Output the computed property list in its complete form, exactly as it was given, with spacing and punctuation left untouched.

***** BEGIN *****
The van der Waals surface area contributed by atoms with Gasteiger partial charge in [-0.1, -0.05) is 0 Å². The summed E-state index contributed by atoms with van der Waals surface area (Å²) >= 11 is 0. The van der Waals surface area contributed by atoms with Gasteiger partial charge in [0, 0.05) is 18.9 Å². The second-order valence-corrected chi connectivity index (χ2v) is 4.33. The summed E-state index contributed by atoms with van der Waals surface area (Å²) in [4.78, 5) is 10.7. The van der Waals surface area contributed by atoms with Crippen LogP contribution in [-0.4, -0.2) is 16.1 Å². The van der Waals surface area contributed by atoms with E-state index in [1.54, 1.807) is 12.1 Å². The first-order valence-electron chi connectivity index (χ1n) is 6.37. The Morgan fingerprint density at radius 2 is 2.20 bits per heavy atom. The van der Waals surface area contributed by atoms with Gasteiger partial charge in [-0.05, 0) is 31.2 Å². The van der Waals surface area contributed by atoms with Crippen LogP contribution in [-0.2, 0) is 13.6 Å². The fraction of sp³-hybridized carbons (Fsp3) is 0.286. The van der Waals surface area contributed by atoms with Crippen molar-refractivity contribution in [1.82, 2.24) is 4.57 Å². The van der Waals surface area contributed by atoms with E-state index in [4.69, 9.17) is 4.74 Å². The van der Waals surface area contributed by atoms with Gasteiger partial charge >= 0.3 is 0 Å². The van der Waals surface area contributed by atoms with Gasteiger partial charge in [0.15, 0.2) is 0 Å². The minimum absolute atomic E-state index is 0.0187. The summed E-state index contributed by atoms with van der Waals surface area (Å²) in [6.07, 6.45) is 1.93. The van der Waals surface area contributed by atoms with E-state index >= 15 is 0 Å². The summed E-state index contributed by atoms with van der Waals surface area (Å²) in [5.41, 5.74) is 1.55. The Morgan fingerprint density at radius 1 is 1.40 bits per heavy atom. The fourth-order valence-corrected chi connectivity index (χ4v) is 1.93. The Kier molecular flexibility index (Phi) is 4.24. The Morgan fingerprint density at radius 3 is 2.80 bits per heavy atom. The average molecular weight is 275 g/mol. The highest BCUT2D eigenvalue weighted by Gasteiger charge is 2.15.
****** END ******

The van der Waals surface area contributed by atoms with Gasteiger partial charge in [-0.1, -0.05) is 0 Å². The summed E-state index contributed by atoms with van der Waals surface area (Å²) >= 11 is 0. The van der Waals surface area contributed by atoms with Gasteiger partial charge in [0, 0.05) is 18.9 Å². The second-order valence-corrected chi connectivity index (χ2v) is 4.33. The summed E-state index contributed by atoms with van der Waals surface area (Å²) in [4.78, 5) is 10.7. The van der Waals surface area contributed by atoms with Crippen LogP contribution in [-0.4, -0.2) is 16.1 Å². The van der Waals surface area contributed by atoms with E-state index in [1.54, 1.807) is 12.1 Å². The first-order valence-electron chi connectivity index (χ1n) is 6.37. The Morgan fingerprint density at radius 2 is 2.20 bits per heavy atom. The van der Waals surface area contributed by atoms with Gasteiger partial charge in [-0.05, 0) is 31.2 Å². The van der Waals surface area contributed by atoms with Crippen LogP contribution in [-0.2, 0) is 13.6 Å². The fraction of sp³-hybridized carbons (Fsp3) is 0.286. The van der Waals surface area contributed by atoms with Crippen molar-refractivity contribution in [1.82, 2.24) is 4.57 Å². The van der Waals surface area contributed by atoms with E-state index in [4.69, 9.17) is 4.74 Å². The van der Waals surface area contributed by atoms with Gasteiger partial charge >= 0.3 is 0 Å². The van der Waals surface area contributed by atoms with Gasteiger partial charge in [0.15, 0.2) is 0 Å². The minimum absolute atomic E-state index is 0.0187. The summed E-state index contributed by atoms with van der Waals surface area (Å²) in [6.07, 6.45) is 1.93. The van der Waals surface area contributed by atoms with E-state index >= 15 is 0 Å². The summed E-state index contributed by atoms with van der Waals surface area (Å²) in [5.41, 5.74) is 1.55. The Morgan fingerprint density at radius 1 is 1.40 bits per heavy atom. The fourth-order valence-corrected chi connectivity index (χ4v) is 1.93. The Kier molecular flexibility index (Phi) is 4.24. The Morgan fingerprint density at radius 3 is 2.80 bits per heavy atom. The average molecular weight is 275 g/mol. The highest BCUT2D eigenvalue weighted by Gasteiger charge is 2.15.